I presume that you are referring to the depth of field scales that are sometimes available on prime lenses, and the hyperfocal distance..
The reason depth of field scales are not available on zoom lenses is that the depth of field varies with the focal lens, so a DoF scale on a zoom would be very complicated..
You can calculate the hyperfocal distance using a DoF calculator, e.g.:http://www.dofmaster.com/dofjs.htmlChris R..
RE>Is a distance scale needed to do hyperfocusing?<.
Yes and no, and it depends..
You can usually set your lens on manual focusing, and then turn it so it focuses at infinity..
Then, without moving your fingers, focus it at the closest important thing, changing the lens position by twisting your wrist..
Without removing your fingers, turn the lens back so it is half way back towards the infiinity position, and you will have, sort of, created your own hyperfocal setting..
At the same time, of course, you're not being very precise..
As for the "real" hyperfocal settings, you reallly do need a distance scale and a depth of fieldscale..
Is there a way to hyperfocus wiithout a distance scale? My kit lens doesnt have any scale on it..
What about lenses like http://www.amazon.com/...lympus-14-54mm-2-8-3-5-Digital-Cameras/dp/B0000ET9DG, it doesnt have a dof scale but rather a distance one. if I had this one, how would I hyperfocus?..
You can take off your lens cap and place it 3-5 feet in front of you and focus on the lens cap. Once you are done, take it away and you should be all set..
Well, my little Panasonic P&S has a sort of distance scale on it - as a little picture on the screen and my Leica Digilux 2 has a distance scale on the lens barrel. You can even focus the Leica Digilux and set the zoom up before switching the thing on. And, just for the record, a lot of zoom lenses had distance scales and DoF lines for the various focal lengths. Most were easy to understand and very straight forward. setting the hyperfocal distance was very easy and fast then..
Today, however, things are a bit more complex as we use a lot of different formats (due to all the different sizes of CCD) and we seldom know what focal length the thing is zoomed to/at as they don't give us a clue - with a few exceptions. As it's shown in the EXIF data I assume they are being bloody minded, or else don't want to complicate things for us morons..
Luckily, you can find a bit of software using Google that will tell you the DoF for your camera at various focal lengths and it also tells you the hyperfocal distances. So you can draw up a little table and carry it around. As there's no way of knowing the focal length, except for the wide and narrow ends this seems a bit useless but as it's mainly used for landscape it doesn't matter..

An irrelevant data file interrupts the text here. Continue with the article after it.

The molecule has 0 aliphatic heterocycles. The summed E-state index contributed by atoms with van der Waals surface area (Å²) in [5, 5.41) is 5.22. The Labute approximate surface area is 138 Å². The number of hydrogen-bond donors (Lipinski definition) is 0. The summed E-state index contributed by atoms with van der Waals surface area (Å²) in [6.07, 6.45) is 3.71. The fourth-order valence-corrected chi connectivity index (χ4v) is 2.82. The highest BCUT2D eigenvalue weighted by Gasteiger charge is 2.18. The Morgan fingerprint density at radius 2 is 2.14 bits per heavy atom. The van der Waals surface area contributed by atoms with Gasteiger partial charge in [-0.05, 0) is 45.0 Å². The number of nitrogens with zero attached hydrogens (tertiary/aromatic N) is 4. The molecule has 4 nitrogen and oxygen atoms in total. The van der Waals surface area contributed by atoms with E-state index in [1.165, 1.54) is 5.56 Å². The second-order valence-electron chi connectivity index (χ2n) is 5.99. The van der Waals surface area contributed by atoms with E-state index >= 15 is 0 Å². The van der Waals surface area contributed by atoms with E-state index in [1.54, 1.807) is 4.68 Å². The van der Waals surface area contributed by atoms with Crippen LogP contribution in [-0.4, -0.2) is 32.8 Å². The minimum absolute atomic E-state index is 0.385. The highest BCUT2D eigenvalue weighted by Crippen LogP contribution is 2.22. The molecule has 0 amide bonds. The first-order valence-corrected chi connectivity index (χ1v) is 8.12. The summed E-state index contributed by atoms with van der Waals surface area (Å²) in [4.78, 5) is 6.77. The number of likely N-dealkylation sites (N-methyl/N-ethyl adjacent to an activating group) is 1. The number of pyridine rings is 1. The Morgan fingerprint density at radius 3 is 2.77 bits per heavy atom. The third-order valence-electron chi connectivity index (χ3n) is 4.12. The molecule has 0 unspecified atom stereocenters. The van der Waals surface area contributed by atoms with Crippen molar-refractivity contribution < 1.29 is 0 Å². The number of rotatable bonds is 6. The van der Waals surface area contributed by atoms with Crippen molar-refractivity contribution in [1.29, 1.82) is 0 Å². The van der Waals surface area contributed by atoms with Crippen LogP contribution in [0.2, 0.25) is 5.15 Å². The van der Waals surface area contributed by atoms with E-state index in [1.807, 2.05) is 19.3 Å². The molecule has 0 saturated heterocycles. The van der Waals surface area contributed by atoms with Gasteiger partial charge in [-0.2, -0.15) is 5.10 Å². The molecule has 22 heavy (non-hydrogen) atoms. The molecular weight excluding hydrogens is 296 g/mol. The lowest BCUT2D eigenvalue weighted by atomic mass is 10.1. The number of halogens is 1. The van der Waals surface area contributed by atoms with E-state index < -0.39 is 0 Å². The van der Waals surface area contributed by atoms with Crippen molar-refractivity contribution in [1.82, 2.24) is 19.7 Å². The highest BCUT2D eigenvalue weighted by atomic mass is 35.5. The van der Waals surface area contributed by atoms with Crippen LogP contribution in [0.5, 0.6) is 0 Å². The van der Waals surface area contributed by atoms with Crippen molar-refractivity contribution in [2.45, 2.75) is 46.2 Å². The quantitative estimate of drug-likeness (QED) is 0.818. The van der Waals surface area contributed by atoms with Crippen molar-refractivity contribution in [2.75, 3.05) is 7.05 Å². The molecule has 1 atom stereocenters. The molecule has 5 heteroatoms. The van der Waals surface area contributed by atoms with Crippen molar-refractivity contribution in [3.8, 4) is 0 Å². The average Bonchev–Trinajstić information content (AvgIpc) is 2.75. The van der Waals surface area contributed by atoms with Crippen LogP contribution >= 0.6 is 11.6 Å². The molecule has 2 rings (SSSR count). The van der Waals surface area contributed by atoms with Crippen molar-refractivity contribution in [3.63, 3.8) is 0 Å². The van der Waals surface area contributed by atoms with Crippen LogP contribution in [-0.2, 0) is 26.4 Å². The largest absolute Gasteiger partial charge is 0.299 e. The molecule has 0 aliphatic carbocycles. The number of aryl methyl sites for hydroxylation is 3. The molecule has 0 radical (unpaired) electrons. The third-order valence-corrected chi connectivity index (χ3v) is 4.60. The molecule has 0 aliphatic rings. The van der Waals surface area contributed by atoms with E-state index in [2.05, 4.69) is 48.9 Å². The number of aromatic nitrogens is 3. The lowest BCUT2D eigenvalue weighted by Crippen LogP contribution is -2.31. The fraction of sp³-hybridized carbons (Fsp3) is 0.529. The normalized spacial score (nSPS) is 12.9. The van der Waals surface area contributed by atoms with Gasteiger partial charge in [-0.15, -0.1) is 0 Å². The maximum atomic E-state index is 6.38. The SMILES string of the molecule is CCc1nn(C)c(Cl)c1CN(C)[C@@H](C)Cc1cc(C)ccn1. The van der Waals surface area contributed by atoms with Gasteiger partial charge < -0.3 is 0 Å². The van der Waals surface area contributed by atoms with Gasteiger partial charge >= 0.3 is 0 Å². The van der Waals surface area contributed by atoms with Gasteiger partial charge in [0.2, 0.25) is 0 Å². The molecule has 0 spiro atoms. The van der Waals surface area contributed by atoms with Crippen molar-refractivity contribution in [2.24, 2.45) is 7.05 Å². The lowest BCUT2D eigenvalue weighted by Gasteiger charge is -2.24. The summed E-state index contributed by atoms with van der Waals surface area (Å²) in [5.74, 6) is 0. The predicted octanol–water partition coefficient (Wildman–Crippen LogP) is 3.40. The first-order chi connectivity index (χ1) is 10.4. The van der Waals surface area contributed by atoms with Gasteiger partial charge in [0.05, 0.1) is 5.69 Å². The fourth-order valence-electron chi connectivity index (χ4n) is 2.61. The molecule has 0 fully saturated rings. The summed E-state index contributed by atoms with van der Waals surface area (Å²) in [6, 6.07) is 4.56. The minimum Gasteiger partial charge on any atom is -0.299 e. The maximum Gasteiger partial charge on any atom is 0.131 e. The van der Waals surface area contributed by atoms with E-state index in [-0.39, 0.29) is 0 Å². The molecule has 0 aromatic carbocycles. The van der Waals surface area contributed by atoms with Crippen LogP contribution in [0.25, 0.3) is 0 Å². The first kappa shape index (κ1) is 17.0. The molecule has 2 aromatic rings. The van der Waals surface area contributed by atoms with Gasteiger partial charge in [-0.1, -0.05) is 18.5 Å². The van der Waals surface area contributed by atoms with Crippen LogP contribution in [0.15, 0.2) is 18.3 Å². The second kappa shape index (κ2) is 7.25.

So Google it and find the software, then work out the hyperfocal distance for each aperture (full, half or third stops) but only for the zoom at wide angle. This is usually the position of the zoom when you switch on and is what most people use for landscapes. Write down the distance to be focused on for each aperture and then use the camera to focus on something that far away..
Example, with my old dSLR camera the wide end of the zoom and f/4 meant that if I focused on 4 m everything from very near to infinity was in focus. Easy to remember once know and I seldom use the tele end for landscapes, luckily, and so have never bothered. I locked the focus on 4m using the half press technique on the shutter - most cameras will do this. For P&S users the widest setting of the zoom is about f = 5 or 6 mm. DoF is so extreme at that focal length that it probably doesn't matter much but the technique is there..
This is one of those areas where old fashioned non-zoom lenses and film excelled. It's something we lost when they started re-designing cameras for digital. The hyperfocal distances etc could easily be built into the cameras CPU with an "H" setting but they can't be bothered. OTOH, it gives pro's something to understand, sell and baffle the rest of us with - until we crack it..
Given that all Nikon AF-D lenses have a distance scale on them and communicate with the body about that distance I can see no good reason why a Nikon DSLR (and probably other makes) could not display focus distance and depth of field either on the LCD or in the VF as an option at the press of a button. The processing power needed would be small beer. The hyperfocal distance could be there as well..
It would also be useful with manual focus and small DX viewfinders to have a focus distance readout in the VF to help confirm your manual focus..
*Nikon* D Eighty + Fifty - Other equipment in Profile.